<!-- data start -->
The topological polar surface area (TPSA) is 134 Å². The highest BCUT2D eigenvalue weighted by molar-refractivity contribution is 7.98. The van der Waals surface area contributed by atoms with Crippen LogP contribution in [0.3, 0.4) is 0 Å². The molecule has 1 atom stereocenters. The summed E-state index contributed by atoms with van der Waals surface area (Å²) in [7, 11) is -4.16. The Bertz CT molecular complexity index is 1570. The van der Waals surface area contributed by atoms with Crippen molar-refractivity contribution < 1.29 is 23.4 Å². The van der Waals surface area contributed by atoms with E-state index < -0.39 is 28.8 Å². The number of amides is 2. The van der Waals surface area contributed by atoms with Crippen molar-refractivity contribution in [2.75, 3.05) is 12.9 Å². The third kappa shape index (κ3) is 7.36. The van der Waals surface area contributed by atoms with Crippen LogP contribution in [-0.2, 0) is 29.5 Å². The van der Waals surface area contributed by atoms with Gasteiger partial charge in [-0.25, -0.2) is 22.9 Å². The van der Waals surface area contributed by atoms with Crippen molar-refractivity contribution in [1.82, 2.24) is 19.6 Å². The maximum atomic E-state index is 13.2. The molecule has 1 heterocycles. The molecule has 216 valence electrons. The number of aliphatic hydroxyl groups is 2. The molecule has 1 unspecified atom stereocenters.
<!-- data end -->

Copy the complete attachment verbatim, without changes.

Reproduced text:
The topological polar surface area (TPSA) is 134 Å². The highest BCUT2D eigenvalue weighted by molar-refractivity contribution is 7.98. The van der Waals surface area contributed by atoms with Crippen LogP contribution in [0.3, 0.4) is 0 Å². The molecule has 1 atom stereocenters. The summed E-state index contributed by atoms with van der Waals surface area (Å²) in [7, 11) is -4.16. The Bertz CT molecular complexity index is 1570. The van der Waals surface area contributed by atoms with Crippen molar-refractivity contribution < 1.29 is 23.4 Å². The van der Waals surface area contributed by atoms with E-state index < -0.39 is 28.8 Å². The number of amides is 2. The van der Waals surface area contributed by atoms with Crippen molar-refractivity contribution in [2.75, 3.05) is 12.9 Å². The third kappa shape index (κ3) is 7.36. The van der Waals surface area contributed by atoms with Crippen LogP contribution in [-0.2, 0) is 29.5 Å². The van der Waals surface area contributed by atoms with Gasteiger partial charge in [-0.25, -0.2) is 22.9 Å². The van der Waals surface area contributed by atoms with Crippen molar-refractivity contribution in [1.82, 2.24) is 19.6 Å². The maximum atomic E-state index is 13.2. The molecule has 1 heterocycles. The molecule has 216 valence electrons. The number of aliphatic hydroxyl groups is 2. The molecule has 1 unspecified atom stereocenters.